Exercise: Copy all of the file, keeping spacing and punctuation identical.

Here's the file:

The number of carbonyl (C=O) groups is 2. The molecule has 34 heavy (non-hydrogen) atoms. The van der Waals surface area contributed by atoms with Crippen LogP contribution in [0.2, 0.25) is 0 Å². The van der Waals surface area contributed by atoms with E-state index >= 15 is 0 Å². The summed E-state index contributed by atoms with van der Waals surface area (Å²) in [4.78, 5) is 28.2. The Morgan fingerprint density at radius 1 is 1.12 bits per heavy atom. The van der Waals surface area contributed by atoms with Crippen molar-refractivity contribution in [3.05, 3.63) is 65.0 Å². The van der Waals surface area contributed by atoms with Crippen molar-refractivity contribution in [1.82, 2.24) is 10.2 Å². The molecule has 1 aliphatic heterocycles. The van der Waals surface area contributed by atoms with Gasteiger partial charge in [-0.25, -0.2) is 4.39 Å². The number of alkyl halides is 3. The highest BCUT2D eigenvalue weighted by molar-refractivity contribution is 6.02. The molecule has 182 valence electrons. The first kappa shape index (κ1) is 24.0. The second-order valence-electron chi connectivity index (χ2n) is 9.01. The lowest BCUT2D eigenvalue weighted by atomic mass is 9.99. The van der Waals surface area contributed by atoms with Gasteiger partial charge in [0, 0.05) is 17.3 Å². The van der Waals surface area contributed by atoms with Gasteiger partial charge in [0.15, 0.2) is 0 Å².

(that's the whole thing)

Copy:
The number of carbonyl (C=O) groups is 2. The molecule has 34 heavy (non-hydrogen) atoms. The van der Waals surface area contributed by atoms with Crippen LogP contribution in [0.2, 0.25) is 0 Å². The van der Waals surface area contributed by atoms with E-state index >= 15 is 0 Å². The summed E-state index contributed by atoms with van der Waals surface area (Å²) in [4.78, 5) is 28.2. The Morgan fingerprint density at radius 1 is 1.12 bits per heavy atom. The van der Waals surface area contributed by atoms with Crippen molar-refractivity contribution in [3.05, 3.63) is 65.0 Å². The van der Waals surface area contributed by atoms with Crippen molar-refractivity contribution in [1.82, 2.24) is 10.2 Å². The molecule has 1 aliphatic heterocycles. The van der Waals surface area contributed by atoms with Gasteiger partial charge in [-0.25, -0.2) is 4.39 Å². The number of alkyl halides is 3. The highest BCUT2D eigenvalue weighted by molar-refractivity contribution is 6.02. The molecule has 182 valence electrons. The first kappa shape index (κ1) is 24.0. The second-order valence-electron chi connectivity index (χ2n) is 9.01. The lowest BCUT2D eigenvalue weighted by atomic mass is 9.99. The van der Waals surface area contributed by atoms with Gasteiger partial charge in [0, 0.05) is 17.3 Å². The van der Waals surface area contributed by atoms with Gasteiger partial charge in [0.15, 0.2) is 0 Å².